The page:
Construction ramps were found in situ. These ramps do not provide evidence for the hoisting of enormous blocks for the Great Pyramids because the blocks of this structure are small. If this pyramid is correctly dated to the era when stone was agglomerated, the blocks were manufactured near the site in numerous small wooden molds of different sizes. The blocks were then carried up the ramps and placed to construct the pyramid. It would have been cumbersome and unnecessary to cast these small blocks in place.
Relief drawings on the sandstone cliffs near the Sinai mines show Sekhemkhet smiting the local desert people in order to protect mineral deposits. Rothenberg’s expedition examined tool marks and graffiti on cavern walls, enabling a distinction between early and late mining operations. Whereas Middle and New Kingdom dynasties used pointed metal tools, in earlier times mine shafts were produced with pointed flint tools. Rothenberg observed that the mines were most heavily exploited by the end of the Fourth Dynasty. In other words, the mines were heavily exploited by the time the major pyramids were built [76].
Sandstone masses were removed from the mines by producing a series of holes. This stone was then crushed into sand with harder rocks to free the mafkat nodules.The mafkat itself was most likely transported back to Egypt to be crushed for the cement.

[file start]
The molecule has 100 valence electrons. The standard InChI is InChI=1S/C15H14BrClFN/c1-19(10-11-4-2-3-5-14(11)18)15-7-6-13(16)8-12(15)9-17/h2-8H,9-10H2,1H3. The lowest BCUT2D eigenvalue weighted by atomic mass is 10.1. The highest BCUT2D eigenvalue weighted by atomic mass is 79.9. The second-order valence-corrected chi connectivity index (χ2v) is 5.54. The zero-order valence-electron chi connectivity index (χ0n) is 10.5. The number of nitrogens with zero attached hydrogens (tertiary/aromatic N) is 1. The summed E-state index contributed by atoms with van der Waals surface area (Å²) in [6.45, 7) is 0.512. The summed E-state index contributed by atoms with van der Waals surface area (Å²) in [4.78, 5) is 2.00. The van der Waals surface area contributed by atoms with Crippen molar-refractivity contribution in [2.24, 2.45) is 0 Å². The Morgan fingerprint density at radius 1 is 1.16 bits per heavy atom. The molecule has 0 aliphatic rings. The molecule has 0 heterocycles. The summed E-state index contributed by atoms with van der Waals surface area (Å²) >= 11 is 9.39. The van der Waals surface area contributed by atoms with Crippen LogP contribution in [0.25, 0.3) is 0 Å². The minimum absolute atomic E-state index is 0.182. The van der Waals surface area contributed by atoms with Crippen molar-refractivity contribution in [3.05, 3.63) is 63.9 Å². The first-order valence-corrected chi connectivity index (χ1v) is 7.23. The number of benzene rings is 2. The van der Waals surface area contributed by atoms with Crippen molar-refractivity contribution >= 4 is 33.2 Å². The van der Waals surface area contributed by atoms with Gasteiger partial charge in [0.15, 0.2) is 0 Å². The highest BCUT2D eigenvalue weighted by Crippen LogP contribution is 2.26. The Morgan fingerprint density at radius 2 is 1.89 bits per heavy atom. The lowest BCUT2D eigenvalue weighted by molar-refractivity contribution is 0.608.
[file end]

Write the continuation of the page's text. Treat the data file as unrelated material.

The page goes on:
A pyramid located at Zawiet el-Aryan, not far from Giza, is known as the Layer Pyramid and belongs to the first phases of Egyptian architecture. It has not been attributed adequately. Pharaoh Kha-ba’s name is found in the nearby cemetery, making him the most likely builder (Fig. 63). The Layer Pyramid was poorly constructed and is in a state of ruin. The use of small limestone blocks here still prevails, but they have become somewhat larger. The block quality is inferior and is believed to originate from a quarry to the south. This quarry may well be the origin of the aggregates used to produce blocks for the pyramid. No chemical analysis has been made of these blocks, but their inferior quality could be the result of several factors.
Figure 63: Depiction of projected outline of Kha-ba's pyramid, which was never completed, rises over ruins (J.P. Lauer).
A mining or general work slowdown or the use of inferior minerals are possibilities. If the king was elderly when crowned or in poor health, mining, a difficult and very time consuming operation, might have been cut back and the cons- truction work completed as well as possible with the least amount of cement before his death. If the cement were used sparingly, the resulting blocks would not be well adhered. If these were poor agricultural years, vegetable products (plant ashes) for the cement might have been less abundant. Another possibility is that the noncarbonate parts of the limestone did not react. This occurs if the clay in the limestone is of a type called illite by geologists.
It is also possible that the cement used did nor harden fast enough to produce good quality blocks beyond a certain size. The blocks did not crack to pieces as the larger size present in this pyramid, and they perhaps seemed adequate during construction. Close observation may have revealed tiny cracks or a poor finish, prompting the Heliopolitan specialists to continue experimenting with the formula.